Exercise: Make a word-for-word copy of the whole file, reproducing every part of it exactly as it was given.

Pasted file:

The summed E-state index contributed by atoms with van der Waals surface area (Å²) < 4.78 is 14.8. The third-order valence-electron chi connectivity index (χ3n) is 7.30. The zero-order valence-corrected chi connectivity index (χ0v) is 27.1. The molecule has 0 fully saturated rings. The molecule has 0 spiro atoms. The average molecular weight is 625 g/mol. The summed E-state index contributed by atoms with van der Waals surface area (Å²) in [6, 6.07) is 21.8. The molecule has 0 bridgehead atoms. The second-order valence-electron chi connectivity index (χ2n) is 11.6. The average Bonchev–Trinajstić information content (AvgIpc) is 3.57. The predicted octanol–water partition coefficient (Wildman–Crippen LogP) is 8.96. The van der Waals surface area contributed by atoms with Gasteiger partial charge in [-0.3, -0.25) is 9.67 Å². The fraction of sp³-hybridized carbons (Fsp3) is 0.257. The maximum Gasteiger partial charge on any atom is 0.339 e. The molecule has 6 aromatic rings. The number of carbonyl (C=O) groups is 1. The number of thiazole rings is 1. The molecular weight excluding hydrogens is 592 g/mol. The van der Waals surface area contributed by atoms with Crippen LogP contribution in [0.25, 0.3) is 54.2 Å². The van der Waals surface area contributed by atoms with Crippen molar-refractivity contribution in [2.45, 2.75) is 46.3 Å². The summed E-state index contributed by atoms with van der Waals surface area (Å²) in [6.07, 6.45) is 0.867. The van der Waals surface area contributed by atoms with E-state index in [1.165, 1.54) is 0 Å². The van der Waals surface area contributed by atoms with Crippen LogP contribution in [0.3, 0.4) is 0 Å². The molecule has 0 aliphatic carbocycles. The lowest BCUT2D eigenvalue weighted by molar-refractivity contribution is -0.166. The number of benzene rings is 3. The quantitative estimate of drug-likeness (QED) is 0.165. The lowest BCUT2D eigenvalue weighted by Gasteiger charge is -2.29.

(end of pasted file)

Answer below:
The summed E-state index contributed by atoms with van der Waals surface area (Å²) < 4.78 is 14.8. The third-order valence-electron chi connectivity index (χ3n) is 7.30. The zero-order valence-corrected chi connectivity index (χ0v) is 27.1. The molecule has 0 fully saturated rings. The molecule has 0 spiro atoms. The average molecular weight is 625 g/mol. The summed E-state index contributed by atoms with van der Waals surface area (Å²) in [6, 6.07) is 21.8. The molecule has 0 bridgehead atoms. The second-order valence-electron chi connectivity index (χ2n) is 11.6. The average Bonchev–Trinajstić information content (AvgIpc) is 3.57. The predicted octanol–water partition coefficient (Wildman–Crippen LogP) is 8.96. The van der Waals surface area contributed by atoms with Gasteiger partial charge in [-0.3, -0.25) is 9.67 Å². The fraction of sp³-hybridized carbons (Fsp3) is 0.257. The maximum Gasteiger partial charge on any atom is 0.339 e. The molecule has 6 aromatic rings. The number of carbonyl (C=O) groups is 1. The number of thiazole rings is 1. The molecular weight excluding hydrogens is 592 g/mol. The van der Waals surface area contributed by atoms with Crippen LogP contribution in [0.25, 0.3) is 54.2 Å². The van der Waals surface area contributed by atoms with Crippen molar-refractivity contribution in [2.45, 2.75) is 46.3 Å². The summed E-state index contributed by atoms with van der Waals surface area (Å²) in [6.07, 6.45) is 0.867. The van der Waals surface area contributed by atoms with E-state index in [1.165, 1.54) is 0 Å². The van der Waals surface area contributed by atoms with Crippen LogP contribution in [0.3, 0.4) is 0 Å². The molecule has 0 aliphatic carbocycles. The lowest BCUT2D eigenvalue weighted by molar-refractivity contribution is -0.166. The number of benzene rings is 3. The quantitative estimate of drug-likeness (QED) is 0.165. The lowest BCUT2D eigenvalue weighted by Gasteiger charge is -2.29.